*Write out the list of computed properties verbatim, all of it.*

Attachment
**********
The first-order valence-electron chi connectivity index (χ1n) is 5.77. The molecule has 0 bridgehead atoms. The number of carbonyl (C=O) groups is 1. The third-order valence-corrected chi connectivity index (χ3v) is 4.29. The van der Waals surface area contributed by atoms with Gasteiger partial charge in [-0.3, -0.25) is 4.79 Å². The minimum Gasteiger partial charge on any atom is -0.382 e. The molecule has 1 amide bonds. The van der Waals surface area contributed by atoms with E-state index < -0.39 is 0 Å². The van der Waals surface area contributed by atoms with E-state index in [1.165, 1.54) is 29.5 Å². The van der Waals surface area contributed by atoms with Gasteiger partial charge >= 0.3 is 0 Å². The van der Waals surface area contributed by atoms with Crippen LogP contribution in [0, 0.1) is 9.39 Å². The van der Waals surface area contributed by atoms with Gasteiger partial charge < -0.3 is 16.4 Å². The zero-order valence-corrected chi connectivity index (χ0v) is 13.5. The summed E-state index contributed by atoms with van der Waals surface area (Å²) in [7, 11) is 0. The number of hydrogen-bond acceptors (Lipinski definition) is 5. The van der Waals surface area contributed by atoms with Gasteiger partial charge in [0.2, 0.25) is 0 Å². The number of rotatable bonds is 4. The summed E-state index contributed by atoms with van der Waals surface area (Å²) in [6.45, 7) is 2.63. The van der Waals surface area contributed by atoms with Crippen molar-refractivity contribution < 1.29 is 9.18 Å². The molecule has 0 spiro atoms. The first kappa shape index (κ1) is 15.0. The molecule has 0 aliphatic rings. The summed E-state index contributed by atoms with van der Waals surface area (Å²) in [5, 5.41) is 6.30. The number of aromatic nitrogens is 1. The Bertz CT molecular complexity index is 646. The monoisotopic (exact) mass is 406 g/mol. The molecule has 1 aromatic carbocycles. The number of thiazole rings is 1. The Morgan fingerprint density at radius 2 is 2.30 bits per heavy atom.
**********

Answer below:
The first-order valence-electron chi connectivity index (χ1n) is 5.77. The molecule has 0 bridgehead atoms. The number of carbonyl (C=O) groups is 1. The third-order valence-corrected chi connectivity index (χ3v) is 4.29. The van der Waals surface area contributed by atoms with Gasteiger partial charge in [-0.3, -0.25) is 4.79 Å². The minimum Gasteiger partial charge on any atom is -0.382 e. The molecule has 1 amide bonds. The van der Waals surface area contributed by atoms with E-state index < -0.39 is 0 Å². The van der Waals surface area contributed by atoms with E-state index in [1.165, 1.54) is 29.5 Å². The van der Waals surface area contributed by atoms with Gasteiger partial charge >= 0.3 is 0 Å². The van der Waals surface area contributed by atoms with Crippen LogP contribution in [0, 0.1) is 9.39 Å². The van der Waals surface area contributed by atoms with Gasteiger partial charge < -0.3 is 16.4 Å². The zero-order valence-corrected chi connectivity index (χ0v) is 13.5. The summed E-state index contributed by atoms with van der Waals surface area (Å²) in [7, 11) is 0. The number of hydrogen-bond acceptors (Lipinski definition) is 5. The van der Waals surface area contributed by atoms with Gasteiger partial charge in [0.2, 0.25) is 0 Å². The number of rotatable bonds is 4. The summed E-state index contributed by atoms with van der Waals surface area (Å²) in [6.45, 7) is 2.63. The van der Waals surface area contributed by atoms with Crippen molar-refractivity contribution < 1.29 is 9.18 Å². The molecule has 0 spiro atoms. The first kappa shape index (κ1) is 15.0. The molecule has 0 aliphatic rings. The summed E-state index contributed by atoms with van der Waals surface area (Å²) in [5, 5.41) is 6.30. The number of aromatic nitrogens is 1. The Bertz CT molecular complexity index is 646. The monoisotopic (exact) mass is 406 g/mol. The molecule has 1 aromatic carbocycles. The number of thiazole rings is 1. The Morgan fingerprint density at radius 2 is 2.30 bits per heavy atom.